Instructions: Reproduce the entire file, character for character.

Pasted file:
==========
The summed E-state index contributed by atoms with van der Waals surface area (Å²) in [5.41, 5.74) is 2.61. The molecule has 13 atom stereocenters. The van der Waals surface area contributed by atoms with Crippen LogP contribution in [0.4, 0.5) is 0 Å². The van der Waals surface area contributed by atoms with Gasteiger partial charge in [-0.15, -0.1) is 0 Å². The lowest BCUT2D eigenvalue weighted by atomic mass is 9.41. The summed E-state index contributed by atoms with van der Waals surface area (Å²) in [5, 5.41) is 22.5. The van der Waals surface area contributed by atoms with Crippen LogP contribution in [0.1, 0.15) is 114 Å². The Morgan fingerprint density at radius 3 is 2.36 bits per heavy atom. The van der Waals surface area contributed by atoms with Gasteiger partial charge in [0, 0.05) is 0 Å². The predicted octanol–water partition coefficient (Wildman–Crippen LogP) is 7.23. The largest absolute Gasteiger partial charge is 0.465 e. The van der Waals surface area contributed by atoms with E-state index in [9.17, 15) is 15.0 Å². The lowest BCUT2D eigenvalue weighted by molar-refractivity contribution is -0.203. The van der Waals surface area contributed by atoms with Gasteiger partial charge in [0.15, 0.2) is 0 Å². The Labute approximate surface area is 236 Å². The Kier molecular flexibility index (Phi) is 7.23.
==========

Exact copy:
The summed E-state index contributed by atoms with van der Waals surface area (Å²) in [5.41, 5.74) is 2.61. The molecule has 13 atom stereocenters. The van der Waals surface area contributed by atoms with Crippen LogP contribution in [0.4, 0.5) is 0 Å². The van der Waals surface area contributed by atoms with Gasteiger partial charge in [-0.15, -0.1) is 0 Å². The lowest BCUT2D eigenvalue weighted by atomic mass is 9.41. The summed E-state index contributed by atoms with van der Waals surface area (Å²) in [5, 5.41) is 22.5. The van der Waals surface area contributed by atoms with Crippen LogP contribution in [0.1, 0.15) is 114 Å². The Morgan fingerprint density at radius 3 is 2.36 bits per heavy atom. The van der Waals surface area contributed by atoms with Gasteiger partial charge in [0, 0.05) is 0 Å². The predicted octanol–water partition coefficient (Wildman–Crippen LogP) is 7.23. The largest absolute Gasteiger partial charge is 0.465 e. The van der Waals surface area contributed by atoms with E-state index in [9.17, 15) is 15.0 Å². The lowest BCUT2D eigenvalue weighted by molar-refractivity contribution is -0.203. The van der Waals surface area contributed by atoms with Gasteiger partial charge in [0.15, 0.2) is 0 Å². The Labute approximate surface area is 236 Å². The Kier molecular flexibility index (Phi) is 7.23.